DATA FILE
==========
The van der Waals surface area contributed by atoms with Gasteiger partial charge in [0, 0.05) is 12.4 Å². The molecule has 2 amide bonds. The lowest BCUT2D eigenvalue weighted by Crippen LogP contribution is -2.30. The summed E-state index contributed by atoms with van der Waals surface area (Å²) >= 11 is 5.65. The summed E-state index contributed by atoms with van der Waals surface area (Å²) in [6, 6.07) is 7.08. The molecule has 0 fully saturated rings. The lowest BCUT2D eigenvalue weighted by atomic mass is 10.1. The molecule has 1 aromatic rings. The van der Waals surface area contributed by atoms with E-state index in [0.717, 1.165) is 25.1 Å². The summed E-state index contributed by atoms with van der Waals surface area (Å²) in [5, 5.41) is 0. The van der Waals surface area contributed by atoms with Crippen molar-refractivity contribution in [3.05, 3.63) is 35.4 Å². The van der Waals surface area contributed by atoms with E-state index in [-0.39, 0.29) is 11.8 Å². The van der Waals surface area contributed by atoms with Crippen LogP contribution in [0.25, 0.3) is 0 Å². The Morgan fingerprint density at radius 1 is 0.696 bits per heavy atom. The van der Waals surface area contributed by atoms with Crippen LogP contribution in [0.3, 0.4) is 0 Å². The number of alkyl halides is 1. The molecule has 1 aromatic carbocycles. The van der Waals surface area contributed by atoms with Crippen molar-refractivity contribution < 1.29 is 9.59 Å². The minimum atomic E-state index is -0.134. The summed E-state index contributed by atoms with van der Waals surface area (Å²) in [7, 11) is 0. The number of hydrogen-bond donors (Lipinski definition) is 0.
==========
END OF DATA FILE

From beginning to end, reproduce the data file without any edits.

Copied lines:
The van der Waals surface area contributed by atoms with Gasteiger partial charge in [0, 0.05) is 12.4 Å². The molecule has 2 amide bonds. The lowest BCUT2D eigenvalue weighted by Crippen LogP contribution is -2.30. The summed E-state index contributed by atoms with van der Waals surface area (Å²) >= 11 is 5.65. The summed E-state index contributed by atoms with van der Waals surface area (Å²) in [6, 6.07) is 7.08. The molecule has 0 fully saturated rings. The lowest BCUT2D eigenvalue weighted by atomic mass is 10.1. The molecule has 1 aromatic rings. The van der Waals surface area contributed by atoms with E-state index in [0.717, 1.165) is 25.1 Å². The summed E-state index contributed by atoms with van der Waals surface area (Å²) in [5, 5.41) is 0. The van der Waals surface area contributed by atoms with Crippen molar-refractivity contribution in [3.05, 3.63) is 35.4 Å². The van der Waals surface area contributed by atoms with E-state index in [-0.39, 0.29) is 11.8 Å². The van der Waals surface area contributed by atoms with Crippen LogP contribution in [0.25, 0.3) is 0 Å². The Morgan fingerprint density at radius 1 is 0.696 bits per heavy atom. The van der Waals surface area contributed by atoms with Crippen LogP contribution in [0.3, 0.4) is 0 Å². The number of alkyl halides is 1. The molecule has 1 aromatic carbocycles. The van der Waals surface area contributed by atoms with Crippen molar-refractivity contribution < 1.29 is 9.59 Å². The minimum atomic E-state index is -0.134. The summed E-state index contributed by atoms with van der Waals surface area (Å²) in [7, 11) is 0. The number of hydrogen-bond donors (Lipinski definition) is 0.